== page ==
•  
  • 1 (5-lb) piece of pork belly, skin on
  • 1 disposable foil pan

Procedure

  1. In a small bowl, whisk together oil, garlic, salt, vinegar, and black pepper.
  2. Lay pork belly on a cutting board skin-side down. Score flesh diagonally about every 2-inches. Repeat in opposite direction, creating a diamond pattern. Spread garlic mixture evenly all over flesh
  3. Roll pork into a cylinder and tie tightly with butcher twine about every inch.
  4. Light one chimney full of charcoal. When all the charcoal is lit and covered with gray ash, pour out and arrange the coals on either side of the charcoal grate and place a foil pan between the two piles of coals. Cover grill and allow to preheat for 5 minutes. Run spit of the rotisserie through middle of pork and secure ends with rotisserie forks. Place on the rotisserie, cover, and cook at medium heat until skin has darkened and crisped and pork registers 160 degrees when an instant read thermometer is inserted into the thickest part of the meat, about 3 hours, replenishing coals to maintain temperature as needed. Remove from grill and let rest for 10 minutes. Remove spit, slice, and serve.

Comments

  • 01
  • bkhuna says
    If ever there was food porn....
    Posted Tue, Jun 11 2013 10:59am
  • 02
  • Phil in France says
    Did you debone the belly? Pork belly here comes with a few rib bones intact...
    Posted Wed, Jun 12 2013 8:38am
  • 03
  • Josh says
    @Phil I did not de-bone this, but making it a second time, I would. The bones made it hard to slice and caused the bit of unevenness you can see in the photo of the tied belly, where one side is a little thicker than the other.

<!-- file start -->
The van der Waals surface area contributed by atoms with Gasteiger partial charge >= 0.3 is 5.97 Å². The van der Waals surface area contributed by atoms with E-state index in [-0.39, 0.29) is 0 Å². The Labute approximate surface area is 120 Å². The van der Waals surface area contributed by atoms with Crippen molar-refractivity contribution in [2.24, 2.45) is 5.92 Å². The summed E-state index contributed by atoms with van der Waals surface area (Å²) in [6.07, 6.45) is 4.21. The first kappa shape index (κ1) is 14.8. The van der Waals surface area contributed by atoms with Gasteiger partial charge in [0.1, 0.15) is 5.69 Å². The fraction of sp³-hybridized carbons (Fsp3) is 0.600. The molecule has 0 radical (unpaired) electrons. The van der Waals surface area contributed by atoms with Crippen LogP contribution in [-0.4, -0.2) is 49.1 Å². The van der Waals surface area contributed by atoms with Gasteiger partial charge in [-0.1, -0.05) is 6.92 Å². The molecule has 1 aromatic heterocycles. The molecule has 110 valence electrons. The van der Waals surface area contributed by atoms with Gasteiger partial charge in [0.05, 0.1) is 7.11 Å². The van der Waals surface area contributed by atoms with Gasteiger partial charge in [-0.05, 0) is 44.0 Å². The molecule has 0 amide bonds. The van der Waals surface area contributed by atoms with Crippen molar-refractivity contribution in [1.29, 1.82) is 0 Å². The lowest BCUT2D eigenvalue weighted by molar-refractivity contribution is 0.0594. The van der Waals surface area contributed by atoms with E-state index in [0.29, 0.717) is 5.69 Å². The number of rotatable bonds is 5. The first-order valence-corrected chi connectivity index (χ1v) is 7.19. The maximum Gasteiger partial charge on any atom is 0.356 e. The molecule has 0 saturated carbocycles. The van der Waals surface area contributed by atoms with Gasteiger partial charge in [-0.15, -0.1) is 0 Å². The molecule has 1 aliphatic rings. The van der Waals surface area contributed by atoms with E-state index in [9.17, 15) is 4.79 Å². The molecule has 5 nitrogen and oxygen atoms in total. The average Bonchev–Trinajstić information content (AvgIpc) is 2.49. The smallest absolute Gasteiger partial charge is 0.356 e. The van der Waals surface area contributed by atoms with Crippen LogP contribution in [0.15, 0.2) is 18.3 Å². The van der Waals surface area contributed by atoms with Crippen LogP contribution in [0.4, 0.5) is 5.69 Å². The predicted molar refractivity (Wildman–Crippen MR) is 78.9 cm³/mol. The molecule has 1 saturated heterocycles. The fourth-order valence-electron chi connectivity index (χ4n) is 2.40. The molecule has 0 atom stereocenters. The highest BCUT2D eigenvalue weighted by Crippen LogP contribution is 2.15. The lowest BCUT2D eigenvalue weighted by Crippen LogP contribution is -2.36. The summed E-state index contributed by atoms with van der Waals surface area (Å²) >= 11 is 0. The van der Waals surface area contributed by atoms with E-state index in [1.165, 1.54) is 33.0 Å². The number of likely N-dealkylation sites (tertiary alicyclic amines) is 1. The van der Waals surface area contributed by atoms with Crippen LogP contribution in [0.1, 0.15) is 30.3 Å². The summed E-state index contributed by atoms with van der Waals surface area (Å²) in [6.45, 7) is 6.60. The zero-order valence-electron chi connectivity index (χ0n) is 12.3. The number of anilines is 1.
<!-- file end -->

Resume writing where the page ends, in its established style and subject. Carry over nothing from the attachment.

Posted Wed, Jun 12 2013 8:58am
  • 04
  • Chris says
    I have arrived at the church of bacon!
    Posted Sun, Jun 16 2013 8:36pm
  • 05
  • bkhuna says
    I made this for fathers day. It came out better than I had hoped.
    Posted Tue, Jun 18 2013 3:31pm
  • 06
  • Alex says
    I'm going to try this today (with a tenderloin in the middle) - what do you think about puncturing the skin a bunch to let some of the fat seep out?
    Posted Sun, Jul 14 2013 1:04pm
  • 07
  • bkhuna says
    Alex, if you're using commercial pork, there is less fat under the skin than you think. If I was going to cook a piece of tenderloin (an inherently lean cut), I would think the fat would help the tenderloin moist.

    I'd be careful about the cooking time also. To get the tenderloin done to your liking will require the addition of extra time which may cause over cooking the skin. The skin really is a treat.

    I'd like to see how yours comes out!
    Posted Sun, Jul 14 2013 1:56pm
  • 08
  • Alex says
    It turned out amazing! Posted some photos of the process and final product.
    https://twitter.com/acce/status/356564381699563520/photo/1
    https://twitter.com/acce/status/356564746046148608/photo/1

    Posted Sun, Jul 14 2013 8:10pm
  • 09
  • bkhuna says
    Alex - Did you puncture? How did you cook it? It looks wonderful.
    Posted Mon, Jul 15 2013 12:22pm
  • 10
  • candice says
    I cook my pork belly with 375 for an 1 I/2 for a 5lbs meat then blast the oven to 400-450 for another 30 minutes. the skin is to die for. I brine it with sugar, salt an tamarind for few hours
    Posted Mon, Aug 25 2014 11:38pm